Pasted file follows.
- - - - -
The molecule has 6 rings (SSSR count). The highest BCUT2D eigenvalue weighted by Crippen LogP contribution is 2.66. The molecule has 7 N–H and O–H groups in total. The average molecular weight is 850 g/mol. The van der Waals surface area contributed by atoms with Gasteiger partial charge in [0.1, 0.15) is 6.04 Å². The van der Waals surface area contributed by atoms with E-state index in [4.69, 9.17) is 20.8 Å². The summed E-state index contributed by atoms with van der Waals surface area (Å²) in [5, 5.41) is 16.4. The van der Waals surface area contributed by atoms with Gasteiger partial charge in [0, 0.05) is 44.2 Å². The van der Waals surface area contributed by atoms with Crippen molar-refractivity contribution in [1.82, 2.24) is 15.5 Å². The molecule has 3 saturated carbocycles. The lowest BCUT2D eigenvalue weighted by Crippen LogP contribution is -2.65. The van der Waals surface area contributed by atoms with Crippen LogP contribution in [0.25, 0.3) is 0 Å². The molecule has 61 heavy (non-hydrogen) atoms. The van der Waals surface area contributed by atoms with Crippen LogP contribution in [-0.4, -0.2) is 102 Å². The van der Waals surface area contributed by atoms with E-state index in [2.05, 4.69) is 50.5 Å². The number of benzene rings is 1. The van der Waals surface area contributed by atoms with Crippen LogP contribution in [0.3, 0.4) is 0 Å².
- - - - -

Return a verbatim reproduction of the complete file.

The molecule has 6 rings (SSSR count). The highest BCUT2D eigenvalue weighted by Crippen LogP contribution is 2.66. The molecule has 7 N–H and O–H groups in total. The average molecular weight is 850 g/mol. The van der Waals surface area contributed by atoms with Gasteiger partial charge in [0.1, 0.15) is 6.04 Å². The van der Waals surface area contributed by atoms with E-state index in [4.69, 9.17) is 20.8 Å². The summed E-state index contributed by atoms with van der Waals surface area (Å²) in [5, 5.41) is 16.4. The van der Waals surface area contributed by atoms with Gasteiger partial charge in [0, 0.05) is 44.2 Å². The van der Waals surface area contributed by atoms with Crippen molar-refractivity contribution in [1.82, 2.24) is 15.5 Å². The molecule has 3 saturated carbocycles. The lowest BCUT2D eigenvalue weighted by Crippen LogP contribution is -2.65. The van der Waals surface area contributed by atoms with Crippen LogP contribution in [0.25, 0.3) is 0 Å². The molecule has 61 heavy (non-hydrogen) atoms. The van der Waals surface area contributed by atoms with Crippen LogP contribution in [-0.4, -0.2) is 102 Å². The van der Waals surface area contributed by atoms with E-state index in [2.05, 4.69) is 50.5 Å². The number of benzene rings is 1. The van der Waals surface area contributed by atoms with Crippen LogP contribution in [0.3, 0.4) is 0 Å².